It’s a hot day today, and I love it. Autumn used to be my favourite season, I loved the smell of woodsmoke and the excuse to wrap up warm, hating the summer quandary of trying stay cool without revealing too much of my alternately milk-white and angrily scarlet sunburnt skin. Now I’m middle-aged, I don’t really care so much, and like an overgrown cat I enjoy basking lazily in the warmth.
Today I attempted to do some weeding in the garden, which is as usual horribly overgrown. It was a bit too much exertion in the heat and I ended up lazing on the grass, soaking up the sun and the ambient sounds – far-off planes and sirens, but also bird song and the rustling of leaves in the gentle breeze.
As I lay there, I realised I had a feeling of well-being that I’d lost last year, when I was in a state of constant anxiety about my job and about my impending Lemtrada treatment. And I hardly dare to say it, but the Lemtrada seems, maybe, to have done some good. I don’t feel quite as tired, I seem to be a bit more clear-headed, and people keep telling me I look much better – maybe because I actually have the energy to put on some make-up most times I leave the house.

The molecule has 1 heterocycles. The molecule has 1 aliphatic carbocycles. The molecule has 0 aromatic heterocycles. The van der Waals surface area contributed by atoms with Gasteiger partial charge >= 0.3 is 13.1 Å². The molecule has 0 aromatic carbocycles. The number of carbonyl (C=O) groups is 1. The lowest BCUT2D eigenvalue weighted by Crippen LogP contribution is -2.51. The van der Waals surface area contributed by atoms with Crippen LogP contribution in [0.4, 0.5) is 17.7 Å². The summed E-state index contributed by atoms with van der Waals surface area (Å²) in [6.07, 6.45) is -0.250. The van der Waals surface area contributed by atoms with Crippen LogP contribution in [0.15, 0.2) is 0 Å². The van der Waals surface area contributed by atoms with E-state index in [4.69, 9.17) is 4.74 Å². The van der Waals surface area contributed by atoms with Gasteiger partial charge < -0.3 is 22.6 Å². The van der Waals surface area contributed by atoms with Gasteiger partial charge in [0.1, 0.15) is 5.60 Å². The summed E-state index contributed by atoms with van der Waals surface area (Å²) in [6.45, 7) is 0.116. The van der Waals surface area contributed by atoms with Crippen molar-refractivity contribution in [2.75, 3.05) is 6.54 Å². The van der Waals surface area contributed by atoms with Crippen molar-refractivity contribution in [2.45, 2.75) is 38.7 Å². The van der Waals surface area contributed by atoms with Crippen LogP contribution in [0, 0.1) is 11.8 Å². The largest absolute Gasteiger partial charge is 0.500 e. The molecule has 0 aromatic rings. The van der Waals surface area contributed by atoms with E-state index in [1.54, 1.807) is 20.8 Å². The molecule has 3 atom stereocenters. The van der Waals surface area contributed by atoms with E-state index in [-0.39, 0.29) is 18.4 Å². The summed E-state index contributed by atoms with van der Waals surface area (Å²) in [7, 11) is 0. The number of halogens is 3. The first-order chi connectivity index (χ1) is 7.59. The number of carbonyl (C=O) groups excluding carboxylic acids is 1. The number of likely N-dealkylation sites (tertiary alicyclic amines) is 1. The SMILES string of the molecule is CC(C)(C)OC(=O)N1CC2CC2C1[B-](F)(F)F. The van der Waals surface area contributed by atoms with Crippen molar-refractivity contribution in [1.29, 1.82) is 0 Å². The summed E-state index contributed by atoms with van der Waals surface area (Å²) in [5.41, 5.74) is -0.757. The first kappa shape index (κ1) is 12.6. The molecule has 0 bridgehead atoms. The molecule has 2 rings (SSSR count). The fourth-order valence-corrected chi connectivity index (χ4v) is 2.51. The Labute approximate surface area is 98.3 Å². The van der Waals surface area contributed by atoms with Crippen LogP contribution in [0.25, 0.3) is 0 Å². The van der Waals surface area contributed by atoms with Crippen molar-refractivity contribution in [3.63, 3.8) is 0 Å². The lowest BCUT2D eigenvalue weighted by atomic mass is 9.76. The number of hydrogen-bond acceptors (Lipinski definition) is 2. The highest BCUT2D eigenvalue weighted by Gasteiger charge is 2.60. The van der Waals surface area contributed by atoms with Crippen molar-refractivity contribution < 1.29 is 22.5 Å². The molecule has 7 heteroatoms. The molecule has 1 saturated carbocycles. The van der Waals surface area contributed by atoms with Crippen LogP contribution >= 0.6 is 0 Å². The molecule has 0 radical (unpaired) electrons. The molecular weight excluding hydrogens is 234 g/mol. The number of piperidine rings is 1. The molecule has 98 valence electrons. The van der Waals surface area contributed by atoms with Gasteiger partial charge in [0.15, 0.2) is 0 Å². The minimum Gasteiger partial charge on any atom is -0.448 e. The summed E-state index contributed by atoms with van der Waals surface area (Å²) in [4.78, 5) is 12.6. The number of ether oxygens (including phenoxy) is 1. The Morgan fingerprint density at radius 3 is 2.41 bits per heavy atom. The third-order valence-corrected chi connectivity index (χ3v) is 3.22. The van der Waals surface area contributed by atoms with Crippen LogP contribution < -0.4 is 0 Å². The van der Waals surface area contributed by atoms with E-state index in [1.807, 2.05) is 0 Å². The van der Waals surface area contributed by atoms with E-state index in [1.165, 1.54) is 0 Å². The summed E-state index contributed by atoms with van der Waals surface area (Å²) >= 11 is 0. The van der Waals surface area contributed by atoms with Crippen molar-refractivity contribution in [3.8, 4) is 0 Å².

If this is a temporary effect, I don’t want to waste it. Being back at work has put some routine back into my life and I want to use that new routine to establish some activities that have a positive effect. We’ve started to designate Sundays as a day for a family activity – whether it be going for a pizza or visiting a National Trust property. Time having fun together is something we’ve all missed in the last year and it’s something I realise we need to make time for while we can.
I’ve also realised my long-neglected physio exercises need to become entwined into my life – because the Lemtrada doesn’t seem to have made any difference to my walking, and it looks like exercise is the only way I’m ever likely to regain any function in my leg. I’ve been taking ten minutes in the morning, when I’m just out of bed, to do some stretching and the other physio exercises I’ve been given – I hope that if I continue to do this it will become something I do automatically.
Above all, MS continues to teach me to live in the moment, and I feel quite lucky that my happy times are now all the happier for that reason. So I’m trying to enjoy every moment of this good time, who knows how long it will last?